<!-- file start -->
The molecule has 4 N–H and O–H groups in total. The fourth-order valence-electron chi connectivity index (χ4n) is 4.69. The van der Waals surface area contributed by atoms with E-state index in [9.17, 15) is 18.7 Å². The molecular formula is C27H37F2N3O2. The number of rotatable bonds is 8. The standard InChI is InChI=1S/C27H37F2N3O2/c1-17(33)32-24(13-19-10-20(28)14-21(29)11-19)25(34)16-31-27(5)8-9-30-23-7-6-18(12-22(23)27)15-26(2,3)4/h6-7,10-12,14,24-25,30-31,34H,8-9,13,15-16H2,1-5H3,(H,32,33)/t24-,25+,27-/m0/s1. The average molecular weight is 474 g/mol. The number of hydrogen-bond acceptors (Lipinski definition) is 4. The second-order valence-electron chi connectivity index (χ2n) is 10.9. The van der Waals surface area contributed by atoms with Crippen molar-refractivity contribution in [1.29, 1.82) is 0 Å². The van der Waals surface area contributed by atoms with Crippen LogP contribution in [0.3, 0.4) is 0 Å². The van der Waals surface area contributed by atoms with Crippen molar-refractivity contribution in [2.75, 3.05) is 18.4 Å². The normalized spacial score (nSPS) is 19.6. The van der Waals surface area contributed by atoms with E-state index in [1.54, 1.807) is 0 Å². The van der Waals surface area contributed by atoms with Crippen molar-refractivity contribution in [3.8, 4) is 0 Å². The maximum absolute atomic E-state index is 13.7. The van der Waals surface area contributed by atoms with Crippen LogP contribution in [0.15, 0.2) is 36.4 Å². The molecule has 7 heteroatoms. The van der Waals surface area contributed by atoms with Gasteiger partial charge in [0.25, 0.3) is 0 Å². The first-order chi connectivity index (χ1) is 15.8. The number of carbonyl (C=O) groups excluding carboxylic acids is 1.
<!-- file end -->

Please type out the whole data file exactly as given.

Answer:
The molecule has 4 N–H and O–H groups in total. The fourth-order valence-electron chi connectivity index (χ4n) is 4.69. The van der Waals surface area contributed by atoms with E-state index in [9.17, 15) is 18.7 Å². The molecular formula is C27H37F2N3O2. The number of rotatable bonds is 8. The standard InChI is InChI=1S/C27H37F2N3O2/c1-17(33)32-24(13-19-10-20(28)14-21(29)11-19)25(34)16-31-27(5)8-9-30-23-7-6-18(12-22(23)27)15-26(2,3)4/h6-7,10-12,14,24-25,30-31,34H,8-9,13,15-16H2,1-5H3,(H,32,33)/t24-,25+,27-/m0/s1. The average molecular weight is 474 g/mol. The number of hydrogen-bond acceptors (Lipinski definition) is 4. The second-order valence-electron chi connectivity index (χ2n) is 10.9. The van der Waals surface area contributed by atoms with Crippen molar-refractivity contribution in [1.29, 1.82) is 0 Å². The van der Waals surface area contributed by atoms with Crippen LogP contribution in [0.3, 0.4) is 0 Å². The van der Waals surface area contributed by atoms with Crippen molar-refractivity contribution in [2.75, 3.05) is 18.4 Å². The normalized spacial score (nSPS) is 19.6. The van der Waals surface area contributed by atoms with E-state index in [1.54, 1.807) is 0 Å². The van der Waals surface area contributed by atoms with Crippen molar-refractivity contribution in [3.8, 4) is 0 Å². The maximum absolute atomic E-state index is 13.7. The van der Waals surface area contributed by atoms with Crippen LogP contribution in [0.15, 0.2) is 36.4 Å². The molecule has 7 heteroatoms. The van der Waals surface area contributed by atoms with Gasteiger partial charge in [0.25, 0.3) is 0 Å². The first-order chi connectivity index (χ1) is 15.8. The number of carbonyl (C=O) groups excluding carboxylic acids is 1.